Metro Weekly

N.C. Gov. McCrory signs nondiscrimination order — with exceptions

Executive order keeps in place HB 2's provisions regarding restroom use by transgender individuals

North Carolina Governor Pat McCrory (Credit: Office of the Governor).
North Carolina Governor Pat McCrory (Credit: Office of the Governor).

After weeks of bearing the brunt of criticism over his signing of North Carolina’s HB 2 law into place repealing local LGBT ordinances, Gov. Pat McCrory (R) has signed into law an executive order that prohibits discrimination based on sexual orientation and gender identity in state employment.

Following the lead of Pennsylvania Gov. Tom Wolf (D), who last week issued two executive orders prohibiting LGBT discrimination in state employment and companies that contract with the Commonwealth of Pennsylvania, McCrory’s order seeks to undo damage done to North Carolina’s reputation by the passage of HB 2. That law repealed a Charlotte City ordinance preventing LGBT discrimination in employment, housing and public accommodations, prevented all other municipalities from passing similar protections, and wrote into statute that transgender people be required to use only the bathroom designated for their biological sex at birth in schools and in government buildings.

McCrory’s nondiscrimination order applies only to state employment, not private employment or housing. And it keeps in place HB 2’s provisions requiring even transgender state employees to continue using the restroom that does not conform with their gender identity.

But despite McCrory’s best efforts to put a positive spin on his actions — after spending the last few weeks alleging that North Carolina was the victim of an organized “smear campaign” — failed to placate LGBT advocates and allies.

“Gov. McCrory’s actions today are a poor effort to save face after his sweeping attacks on the LGBT community, and they fall far short of correcting the damage done when he signed the harmful House Bill 2 into law which stigmatizes and mandates discrimination against gay and transgender people,” Sarah Preston, the acting executive director of the ACLU of North Carolina, said in a statement. “With this executive order, LGBT individuals still lack legal protections from discrimination, and transgender people are still explicitly targeted by being forced to use the wrong restroom.”

Preston noted that a number of faith leaders, public figures and businesses have come out against HB 2. Musician Bruce Springsteen cancelled a concert in Greensboro, N.C., over the law, while Jimmy Buffet called the law “stupid” and, although performing in upcoming shows next week, said that future appearances in the state will be dependent on whether the law is repealed. In recent weeks, PayPal and the New Jersey-based Braeburn Pharmaceuticals have either scuttled or halted plans to expand their businesses and create new jobs in the state. Earlier today, they were joined by German banking giant Deutsche Bank, which froze plans to hire an additional 250 workers at its Cary, N.C. facility.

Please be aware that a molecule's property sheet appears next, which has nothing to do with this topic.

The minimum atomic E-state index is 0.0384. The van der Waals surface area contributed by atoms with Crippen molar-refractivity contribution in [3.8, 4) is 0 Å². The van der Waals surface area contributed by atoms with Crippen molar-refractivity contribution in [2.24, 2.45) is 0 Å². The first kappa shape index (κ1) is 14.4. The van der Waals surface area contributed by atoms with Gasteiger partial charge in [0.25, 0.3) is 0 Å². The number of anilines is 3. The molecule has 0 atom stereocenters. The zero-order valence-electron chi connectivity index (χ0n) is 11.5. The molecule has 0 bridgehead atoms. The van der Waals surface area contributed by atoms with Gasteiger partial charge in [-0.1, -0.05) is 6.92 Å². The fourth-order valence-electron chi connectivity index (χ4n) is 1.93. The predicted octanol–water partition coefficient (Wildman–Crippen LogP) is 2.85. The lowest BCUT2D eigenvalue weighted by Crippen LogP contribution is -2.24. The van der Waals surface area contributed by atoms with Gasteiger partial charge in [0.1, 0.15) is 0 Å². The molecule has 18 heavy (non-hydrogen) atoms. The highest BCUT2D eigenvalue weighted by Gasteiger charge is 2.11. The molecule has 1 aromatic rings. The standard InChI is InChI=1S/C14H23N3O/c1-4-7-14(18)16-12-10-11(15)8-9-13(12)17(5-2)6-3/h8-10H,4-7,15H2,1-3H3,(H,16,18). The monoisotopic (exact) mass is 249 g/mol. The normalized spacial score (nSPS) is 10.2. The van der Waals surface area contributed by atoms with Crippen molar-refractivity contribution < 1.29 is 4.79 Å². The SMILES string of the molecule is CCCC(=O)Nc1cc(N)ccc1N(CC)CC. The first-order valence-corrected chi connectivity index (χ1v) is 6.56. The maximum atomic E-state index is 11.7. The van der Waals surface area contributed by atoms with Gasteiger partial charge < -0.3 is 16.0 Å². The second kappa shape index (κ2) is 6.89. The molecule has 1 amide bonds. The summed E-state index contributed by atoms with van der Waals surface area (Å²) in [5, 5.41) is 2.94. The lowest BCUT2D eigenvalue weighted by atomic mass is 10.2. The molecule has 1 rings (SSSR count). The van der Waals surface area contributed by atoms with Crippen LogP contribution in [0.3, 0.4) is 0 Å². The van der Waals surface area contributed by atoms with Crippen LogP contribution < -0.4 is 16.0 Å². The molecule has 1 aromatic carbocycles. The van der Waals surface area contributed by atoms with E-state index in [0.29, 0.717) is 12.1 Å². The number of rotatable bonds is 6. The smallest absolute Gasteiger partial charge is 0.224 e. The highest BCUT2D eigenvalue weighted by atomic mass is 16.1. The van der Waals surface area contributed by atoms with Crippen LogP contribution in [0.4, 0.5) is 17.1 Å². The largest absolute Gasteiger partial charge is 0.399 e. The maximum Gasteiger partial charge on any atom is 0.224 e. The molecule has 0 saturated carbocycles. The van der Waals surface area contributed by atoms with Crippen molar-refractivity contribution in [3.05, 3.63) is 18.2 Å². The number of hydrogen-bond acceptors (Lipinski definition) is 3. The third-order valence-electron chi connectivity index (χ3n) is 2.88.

“Efforts to divide the LGBT community by extending limited protections but leaving in place the rules mandating discrimination against the transgender community will only strengthen our resolve to fight back against this discriminatory and misguided legislative action,” Preston continued. “We call on Gov. McCrory and the North Carolina legislature to repeal House Bill 2 and replace it with full nondiscrimination protections for all LGBT people.”

“In the wake of overwhelming business and community backlash, Governor Pat McCrory has decided to apply a public relations bandaid, rather than stepping up and directly addressing the enormous harm that he has done by signing HB2 into law, Kris Hayashi, executive director of Transgender Law Center, said in a statement. “This executive order fails to address the core issue of discrimination that is at the heart of HB2, and under it transgender North Carolinians will still be targeted for harassment and discrimination.

“This executive order allows HB2 to stand as the first law in the country explicitly targeting transgender children and communities, which is unacceptable, as shown by the outpouring of opposition from North Carolina cities, leaders, and communities, as well as individuals, organizations, and businesses across the country,” Hayashi added. “Today, Governor Pat McCrory has simply shown he knows that HB2 is a bad law — making it even more egregious that he still refuses to work with the legislature to overturn the entire law.”

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John Riley is the local news reporter for Metro Weekly. He can be reached at jriley@metroweekly.com

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